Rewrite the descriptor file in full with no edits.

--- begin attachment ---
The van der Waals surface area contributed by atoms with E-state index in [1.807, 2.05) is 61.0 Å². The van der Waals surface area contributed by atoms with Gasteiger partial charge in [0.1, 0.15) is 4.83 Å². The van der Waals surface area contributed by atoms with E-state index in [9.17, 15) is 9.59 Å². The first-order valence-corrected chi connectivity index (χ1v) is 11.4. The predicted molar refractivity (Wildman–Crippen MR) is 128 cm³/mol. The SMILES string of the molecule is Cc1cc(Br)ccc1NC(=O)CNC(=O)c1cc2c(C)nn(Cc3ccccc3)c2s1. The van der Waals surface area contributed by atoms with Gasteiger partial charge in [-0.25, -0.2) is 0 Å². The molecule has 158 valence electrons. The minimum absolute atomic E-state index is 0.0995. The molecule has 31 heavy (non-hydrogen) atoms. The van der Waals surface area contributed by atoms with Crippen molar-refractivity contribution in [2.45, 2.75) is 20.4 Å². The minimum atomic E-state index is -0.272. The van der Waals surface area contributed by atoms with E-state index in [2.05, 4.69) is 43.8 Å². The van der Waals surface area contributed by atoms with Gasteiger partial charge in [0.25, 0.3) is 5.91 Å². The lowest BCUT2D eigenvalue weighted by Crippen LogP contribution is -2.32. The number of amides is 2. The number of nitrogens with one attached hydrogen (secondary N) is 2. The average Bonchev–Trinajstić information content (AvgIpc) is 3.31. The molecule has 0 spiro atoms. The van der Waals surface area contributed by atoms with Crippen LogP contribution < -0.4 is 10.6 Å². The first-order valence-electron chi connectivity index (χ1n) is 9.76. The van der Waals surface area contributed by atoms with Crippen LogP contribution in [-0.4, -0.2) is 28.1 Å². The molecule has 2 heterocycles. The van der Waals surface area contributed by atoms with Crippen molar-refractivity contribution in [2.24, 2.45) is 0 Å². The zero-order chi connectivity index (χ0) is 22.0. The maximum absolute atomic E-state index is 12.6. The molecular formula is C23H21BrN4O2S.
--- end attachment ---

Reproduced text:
The van der Waals surface area contributed by atoms with E-state index in [1.807, 2.05) is 61.0 Å². The van der Waals surface area contributed by atoms with Gasteiger partial charge in [0.1, 0.15) is 4.83 Å². The van der Waals surface area contributed by atoms with E-state index in [9.17, 15) is 9.59 Å². The first-order valence-corrected chi connectivity index (χ1v) is 11.4. The predicted molar refractivity (Wildman–Crippen MR) is 128 cm³/mol. The SMILES string of the molecule is Cc1cc(Br)ccc1NC(=O)CNC(=O)c1cc2c(C)nn(Cc3ccccc3)c2s1. The van der Waals surface area contributed by atoms with Gasteiger partial charge in [-0.25, -0.2) is 0 Å². The molecule has 158 valence electrons. The minimum absolute atomic E-state index is 0.0995. The molecule has 31 heavy (non-hydrogen) atoms. The van der Waals surface area contributed by atoms with Crippen molar-refractivity contribution in [2.45, 2.75) is 20.4 Å². The minimum atomic E-state index is -0.272. The van der Waals surface area contributed by atoms with E-state index in [2.05, 4.69) is 43.8 Å². The van der Waals surface area contributed by atoms with Gasteiger partial charge in [0.25, 0.3) is 5.91 Å². The lowest BCUT2D eigenvalue weighted by Crippen LogP contribution is -2.32. The number of amides is 2. The number of nitrogens with one attached hydrogen (secondary N) is 2. The average Bonchev–Trinajstić information content (AvgIpc) is 3.31. The molecule has 0 spiro atoms. The van der Waals surface area contributed by atoms with Crippen LogP contribution < -0.4 is 10.6 Å². The first-order valence-electron chi connectivity index (χ1n) is 9.76. The van der Waals surface area contributed by atoms with Crippen LogP contribution in [-0.4, -0.2) is 28.1 Å². The molecule has 2 heterocycles. The van der Waals surface area contributed by atoms with Crippen molar-refractivity contribution in [2.24, 2.45) is 0 Å². The zero-order chi connectivity index (χ0) is 22.0. The maximum absolute atomic E-state index is 12.6. The molecular formula is C23H21BrN4O2S.